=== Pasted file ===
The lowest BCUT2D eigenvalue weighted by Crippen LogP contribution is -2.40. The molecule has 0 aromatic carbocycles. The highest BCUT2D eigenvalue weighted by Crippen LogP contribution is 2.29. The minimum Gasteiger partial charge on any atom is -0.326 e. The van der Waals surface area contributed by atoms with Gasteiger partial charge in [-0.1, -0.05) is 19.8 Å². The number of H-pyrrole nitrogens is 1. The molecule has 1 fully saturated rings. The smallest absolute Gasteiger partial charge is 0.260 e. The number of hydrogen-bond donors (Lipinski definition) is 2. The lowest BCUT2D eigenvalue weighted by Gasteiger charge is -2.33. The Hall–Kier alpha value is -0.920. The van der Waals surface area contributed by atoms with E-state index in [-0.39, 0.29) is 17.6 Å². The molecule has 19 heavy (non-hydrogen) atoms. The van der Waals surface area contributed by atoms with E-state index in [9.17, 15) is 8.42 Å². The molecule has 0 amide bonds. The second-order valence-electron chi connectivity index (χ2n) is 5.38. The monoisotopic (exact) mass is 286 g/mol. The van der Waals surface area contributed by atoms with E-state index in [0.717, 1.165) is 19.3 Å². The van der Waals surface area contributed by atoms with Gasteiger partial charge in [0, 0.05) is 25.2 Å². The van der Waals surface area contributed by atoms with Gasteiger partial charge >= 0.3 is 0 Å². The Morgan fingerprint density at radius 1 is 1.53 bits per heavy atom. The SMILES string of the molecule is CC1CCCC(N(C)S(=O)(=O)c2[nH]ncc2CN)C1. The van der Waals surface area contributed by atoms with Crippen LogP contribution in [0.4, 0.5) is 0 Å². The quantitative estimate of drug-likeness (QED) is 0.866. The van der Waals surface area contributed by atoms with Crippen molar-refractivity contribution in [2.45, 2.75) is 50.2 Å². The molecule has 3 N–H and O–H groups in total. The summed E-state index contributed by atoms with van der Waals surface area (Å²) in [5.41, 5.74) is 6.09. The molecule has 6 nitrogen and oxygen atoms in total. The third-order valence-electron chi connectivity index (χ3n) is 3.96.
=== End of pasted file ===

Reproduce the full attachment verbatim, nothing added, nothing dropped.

The lowest BCUT2D eigenvalue weighted by Crippen LogP contribution is -2.40. The molecule has 0 aromatic carbocycles. The highest BCUT2D eigenvalue weighted by Crippen LogP contribution is 2.29. The minimum Gasteiger partial charge on any atom is -0.326 e. The van der Waals surface area contributed by atoms with Gasteiger partial charge in [-0.1, -0.05) is 19.8 Å². The number of H-pyrrole nitrogens is 1. The molecule has 1 fully saturated rings. The smallest absolute Gasteiger partial charge is 0.260 e. The number of hydrogen-bond donors (Lipinski definition) is 2. The lowest BCUT2D eigenvalue weighted by Gasteiger charge is -2.33. The Hall–Kier alpha value is -0.920. The van der Waals surface area contributed by atoms with E-state index in [-0.39, 0.29) is 17.6 Å². The molecule has 19 heavy (non-hydrogen) atoms. The van der Waals surface area contributed by atoms with E-state index in [9.17, 15) is 8.42 Å². The molecule has 0 amide bonds. The second-order valence-electron chi connectivity index (χ2n) is 5.38. The monoisotopic (exact) mass is 286 g/mol. The van der Waals surface area contributed by atoms with E-state index in [0.717, 1.165) is 19.3 Å². The van der Waals surface area contributed by atoms with Gasteiger partial charge in [0, 0.05) is 25.2 Å². The van der Waals surface area contributed by atoms with Gasteiger partial charge >= 0.3 is 0 Å². The Morgan fingerprint density at radius 1 is 1.53 bits per heavy atom. The SMILES string of the molecule is CC1CCCC(N(C)S(=O)(=O)c2[nH]ncc2CN)C1. The van der Waals surface area contributed by atoms with Crippen LogP contribution in [0.4, 0.5) is 0 Å². The quantitative estimate of drug-likeness (QED) is 0.866. The van der Waals surface area contributed by atoms with Crippen molar-refractivity contribution in [2.45, 2.75) is 50.2 Å². The molecule has 3 N–H and O–H groups in total. The summed E-state index contributed by atoms with van der Waals surface area (Å²) in [5.41, 5.74) is 6.09. The molecule has 6 nitrogen and oxygen atoms in total. The third-order valence-electron chi connectivity index (χ3n) is 3.96.